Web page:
“I am told that when he heard about the child, he laughed, and said the woman would be best to drown herself in the river like the… the…” Ada finds herself unable to complete the sentence – to speak ill of the honest dead was a sin she was not willing to touch, even when quoting somebody far worse than she. The river was known as the place where fallen women fled to end their suffering.

Ruth nods. Her golden hair is very thin and stringy now, and when the rare light shines in through the barred windows the sun seems to tangle itself in the thin frizz. They have not been brought food since the night before, nor has anybody come to take away the chamber pots, and the dank smell of human waste and unwashed bodies has become normal for the girls. Sometimes, Ada hears the sounds of the prisoners kept above her, and she wonders who they are: for though their corridor is empty, Nurmengard can hold hundreds. She wonders if any of her old professors are here, particularly the ones who were advocates for Muggleborn rights, or if the old German Minister for Magic or members of those fallen Ministries of the conquering Third Reich are being housed here.

“But you could not find Herr Nacht in the Ministry,” Ruth prodded, drawing Ada away from her senses. “Instead, you found the deputy Minister and his lackey-”

“Yes,” Ada says. “I was dressed as a cleaning woman – they never suspected me. And of course I knew who they were. The ironic part was that Herr Machtig was Herr Nacht’s competition for der Meister’s favour – it truly was the perfect set up. Herr Nacht got the silent blame, and he didn’t suspect that he would be targeted as well.”

“How funny it is, the divisions which exist between them,” Ruth says quietly. “You exploited a great flaw, my dear friend.”

“I did,” Ada says. She thinks of Herr Machtig and Herr Grosse – her third and her fourth kill. They had been the perfect distractions from her plan of destroying Herr Nacht – fate, truly, had put them in her path that night. She had killed them as swiftly and carefully as she had taken the lives of Gregore Gottschalk and Madame la Douloureuse, and she had left their bodies hanging from two conjured ropes from the great pillars of the German Ministry for Magic, swinging back and forth, their faces dumb and bloated.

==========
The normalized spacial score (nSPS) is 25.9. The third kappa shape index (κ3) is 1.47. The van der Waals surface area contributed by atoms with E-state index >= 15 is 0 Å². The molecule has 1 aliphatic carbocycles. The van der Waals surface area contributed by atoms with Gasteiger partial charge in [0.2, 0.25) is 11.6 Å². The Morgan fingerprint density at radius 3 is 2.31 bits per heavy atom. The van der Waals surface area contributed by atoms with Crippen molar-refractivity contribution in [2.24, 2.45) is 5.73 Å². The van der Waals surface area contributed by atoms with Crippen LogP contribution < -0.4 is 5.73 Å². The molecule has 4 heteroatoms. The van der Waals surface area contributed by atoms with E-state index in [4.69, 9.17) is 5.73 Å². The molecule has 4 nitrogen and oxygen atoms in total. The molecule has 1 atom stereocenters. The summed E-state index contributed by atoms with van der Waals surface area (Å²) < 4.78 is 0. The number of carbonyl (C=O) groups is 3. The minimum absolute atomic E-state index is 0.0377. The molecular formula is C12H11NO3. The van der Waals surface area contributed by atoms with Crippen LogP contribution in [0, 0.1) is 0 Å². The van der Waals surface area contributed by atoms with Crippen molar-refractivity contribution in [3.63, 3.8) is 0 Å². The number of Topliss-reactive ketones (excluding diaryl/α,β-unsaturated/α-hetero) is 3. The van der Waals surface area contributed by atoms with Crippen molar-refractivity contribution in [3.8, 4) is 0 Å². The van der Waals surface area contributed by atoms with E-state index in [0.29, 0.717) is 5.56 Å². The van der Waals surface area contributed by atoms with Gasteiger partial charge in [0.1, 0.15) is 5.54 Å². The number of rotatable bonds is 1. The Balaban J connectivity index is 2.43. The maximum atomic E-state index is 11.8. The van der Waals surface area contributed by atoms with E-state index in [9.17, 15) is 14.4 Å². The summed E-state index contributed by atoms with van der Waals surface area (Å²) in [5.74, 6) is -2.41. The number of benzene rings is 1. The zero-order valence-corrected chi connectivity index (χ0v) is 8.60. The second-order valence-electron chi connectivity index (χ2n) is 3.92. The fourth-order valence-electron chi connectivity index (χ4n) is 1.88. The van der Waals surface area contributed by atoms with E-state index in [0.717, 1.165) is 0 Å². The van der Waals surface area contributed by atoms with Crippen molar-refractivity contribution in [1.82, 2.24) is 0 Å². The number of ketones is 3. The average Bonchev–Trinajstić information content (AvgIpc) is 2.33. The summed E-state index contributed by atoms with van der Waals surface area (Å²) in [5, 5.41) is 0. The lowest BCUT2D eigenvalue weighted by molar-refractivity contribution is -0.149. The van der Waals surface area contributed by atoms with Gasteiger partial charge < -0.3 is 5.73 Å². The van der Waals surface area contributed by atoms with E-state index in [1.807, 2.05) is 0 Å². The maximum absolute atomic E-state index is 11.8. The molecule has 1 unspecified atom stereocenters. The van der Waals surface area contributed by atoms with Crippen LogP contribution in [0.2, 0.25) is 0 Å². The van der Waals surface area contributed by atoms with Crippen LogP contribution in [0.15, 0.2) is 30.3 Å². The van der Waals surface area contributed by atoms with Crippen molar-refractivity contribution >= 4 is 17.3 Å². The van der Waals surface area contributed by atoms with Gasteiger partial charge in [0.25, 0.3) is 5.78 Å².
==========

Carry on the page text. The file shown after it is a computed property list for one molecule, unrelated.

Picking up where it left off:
This insult was too much for the secret police, and Ada’s pride, her desire for recognition for her deeds, would be her undoing. She shed the red ribbons upon her victims’ chests, and when the bodies were found the alarm was sounded for the mysterious killer who traveled in shadows and killed in such extraordinary ways. They started calling her the red ribbon killer.

There were rumors about Herr Machtig that Ada had not known when she killed him – whispers that he was under the Imperius Curse, that his true self was buried beneath the mechanical puppet, that she had killed a good man. There was some uproar from certain camps in the streets who claimed Machtig was a spy, and some of the more paranoid people who had rejoiced in the deaths of her first two victims had turned against her. Sitting in her cell, Ada wondered if, as she looked into his eyes and drew her wand against his throat, if there was a hint of something there – of the true man looking back out at her, if the gleam in his face was blankness from the curse, or emptiness from the crimes he had committed, or perhaps even a look of being grateful. Ada killed him all the same.